More than 100 years ago, Brown University’s Museum of Natural History and Anthropology resided in Rhode Island Hall, offering thousands of artifacts, including taxidermy. Now, a group of students and faculty who call themselves The Jenks Society for Lost Museums is trying to preserve what little remains of that museum and the legacy of its founder, John Whipple Potter Jenks. The group’s new exhibition, “The Lost Museum,” is on display in Rhode Island Hall through May 2015.
PROVIDENCE, R.I. [Brown University] — The piece of unidentified reptile skin sits neatly folded in a display case in Rhode Island Hall, a leather mosaic of thick scales. Around it lie equally curious artifacts: small stuffed birds, a rusty candle snuffer, the preserved lungs of a Gila monster.
It’s not the first time these disparate objects have resided together. More than 100 years ago, they called this same space home, when it was Brown’s Museum of Natural History and Anthropology. Then, dozens of wood and glass display cases lined the walls, filled with all manner of creatures large and small. When the museum, deemed old-fashioned and too costly, was closed in the early 1900s, its specimens were boxed up and carted off to storage spaces around campus. In 1945, ninety-two truckloads of objects were brought to the University dump on the banks of the Seekonk River, never to be seen again. Only about 600 pieces survived.
Now a group of students, faculty, and other collaborators is trying to preserve what little remains of that museum and the legacy of its founder, John Whipple Potter Jenks. The group’s new exhibition, “The Lost Museum,” is on display through May 2015 in Rhode Island Hall. The exhibition is part of the University’s 250th anniversary celebration.
The group — The Jenks Society for Lost Museums — has been working tirelessly for more than a year, researching the former museum and cataloging the surviving objects. They also took a trip to the former dump site in hope of finding remnants of the museum. They walked away with a piece of skunk jaw, a fragment of a stone sculpture and a small bottle of dirt. The pieces are displayed in “The Lost Museum,” a tribute to the site, and what remains buried under decades of dirt.
“We hold no assumptions that any of these came from the original museum,” said Lily Benedict, who will receive her master’s degree in public humanities at Commencement ceremonies May 25. “In all likelihood, nothing is recoverable.”
Though they have varying academic interests, the students were inspired to create the exhibition by their mutual fascination with the story of the museum and its demise. “It’s such a rich story,” said Jessica Palinski, a first-year master’s degree student in the public humanities program.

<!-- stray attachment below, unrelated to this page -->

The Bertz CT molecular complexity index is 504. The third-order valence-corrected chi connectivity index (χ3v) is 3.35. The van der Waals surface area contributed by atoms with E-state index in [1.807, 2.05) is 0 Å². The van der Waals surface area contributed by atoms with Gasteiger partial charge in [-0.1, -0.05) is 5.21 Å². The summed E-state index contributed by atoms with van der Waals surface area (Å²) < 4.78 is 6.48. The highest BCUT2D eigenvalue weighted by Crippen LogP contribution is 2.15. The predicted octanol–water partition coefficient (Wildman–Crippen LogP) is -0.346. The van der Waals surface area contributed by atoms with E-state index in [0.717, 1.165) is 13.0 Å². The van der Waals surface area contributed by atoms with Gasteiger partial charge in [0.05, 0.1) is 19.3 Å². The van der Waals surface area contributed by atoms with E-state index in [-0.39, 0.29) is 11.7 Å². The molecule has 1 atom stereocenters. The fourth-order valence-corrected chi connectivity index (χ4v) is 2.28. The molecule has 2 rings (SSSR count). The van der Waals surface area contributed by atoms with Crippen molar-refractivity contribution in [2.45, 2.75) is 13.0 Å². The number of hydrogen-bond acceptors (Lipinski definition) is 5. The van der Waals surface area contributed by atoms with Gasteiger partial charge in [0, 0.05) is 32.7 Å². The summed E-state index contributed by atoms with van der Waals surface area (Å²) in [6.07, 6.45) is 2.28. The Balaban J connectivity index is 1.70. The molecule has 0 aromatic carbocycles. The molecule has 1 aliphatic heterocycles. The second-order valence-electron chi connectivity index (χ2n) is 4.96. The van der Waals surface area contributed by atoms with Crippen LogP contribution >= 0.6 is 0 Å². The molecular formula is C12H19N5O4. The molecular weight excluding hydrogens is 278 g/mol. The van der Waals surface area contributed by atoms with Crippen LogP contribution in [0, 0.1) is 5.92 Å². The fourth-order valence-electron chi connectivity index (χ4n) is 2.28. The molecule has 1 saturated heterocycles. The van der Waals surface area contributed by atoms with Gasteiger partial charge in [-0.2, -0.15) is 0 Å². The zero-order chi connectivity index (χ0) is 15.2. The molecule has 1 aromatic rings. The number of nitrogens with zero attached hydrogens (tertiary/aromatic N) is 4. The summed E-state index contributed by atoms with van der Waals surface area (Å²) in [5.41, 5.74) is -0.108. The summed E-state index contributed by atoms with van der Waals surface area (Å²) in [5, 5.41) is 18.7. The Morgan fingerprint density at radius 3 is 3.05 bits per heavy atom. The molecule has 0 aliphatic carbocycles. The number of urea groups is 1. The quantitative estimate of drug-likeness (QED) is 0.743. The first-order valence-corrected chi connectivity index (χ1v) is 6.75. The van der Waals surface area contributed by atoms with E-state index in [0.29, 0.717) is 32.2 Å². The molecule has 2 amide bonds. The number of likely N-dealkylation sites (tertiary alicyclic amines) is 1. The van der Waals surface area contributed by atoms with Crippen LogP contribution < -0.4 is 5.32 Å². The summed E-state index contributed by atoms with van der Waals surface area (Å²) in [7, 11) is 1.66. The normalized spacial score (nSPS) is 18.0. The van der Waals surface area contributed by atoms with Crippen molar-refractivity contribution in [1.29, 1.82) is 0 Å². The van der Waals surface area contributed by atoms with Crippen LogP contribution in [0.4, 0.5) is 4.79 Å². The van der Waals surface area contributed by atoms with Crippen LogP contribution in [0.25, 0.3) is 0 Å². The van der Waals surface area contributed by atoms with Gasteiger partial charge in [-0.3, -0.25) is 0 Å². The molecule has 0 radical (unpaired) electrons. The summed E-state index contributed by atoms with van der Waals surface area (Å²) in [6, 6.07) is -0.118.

The group of 10 students, which includes seven public humanities graduate students and three RISD students, teamed up with artist Mark Dion to reimagine the vanished museum with a contemporary twist.
“It’s a science, art, and history story all in one,” said Steven Lubar, professor of American studies, who is the faculty supervisor on the project.
In addition to the display case of original museum artifacts, two small rooms off the Rhode Island Hall lobby showcase other aspects of the museum’s history. Past the modern-looking plaque that reads “J.W.P. Jenks, Naturalist, 110,” is a recreation of what Jenks’ office might have looked like on the day in 1894 when he collapsed and died on the steps of Rhode Island Hall. Using an article one of Jenks’ students wrote for The Atlantic titled “A Bed in the Museum” as their guide, the students pieced together the artifact-filled office, taking liberties to insert subtle clues about his life and work. A copy of Darwin’s Theory of Evolution, sits under a chamberpot, a nod to Jenks’ anti-Darwinist beliefs, while an ax hints at a near-death experience he had as a child.
In contrast to the dark, artifact-filled office, a less cluttered space across the way makes up the exhibition’s third part. There, shelves filled with all-white recreations of once-existing artifacts reach from floor to ceiling. The students commissioned the works mostly from local artists, asking each to create a piece. The result is a mix of natural history specimens, ethnographic objects, and other curiosities. The museum’s acquisition logs couldn’t be found, so the students used old photos, annual reports, and newspaper articles to determine what items once lined the display cases. The monochromatic theme was chosen so that visitors wouldn’t mistake the new pieces for lost originals. They’re a nod to what might have been.
“These are the ghosts of the museum,” Lubar said.
“The Lost Museum” will be on display in Rhode Island Hall through May 2015, with several events and programs scheduled throughout the 2014-15 academic year. More information is available at the Jenks Museum site.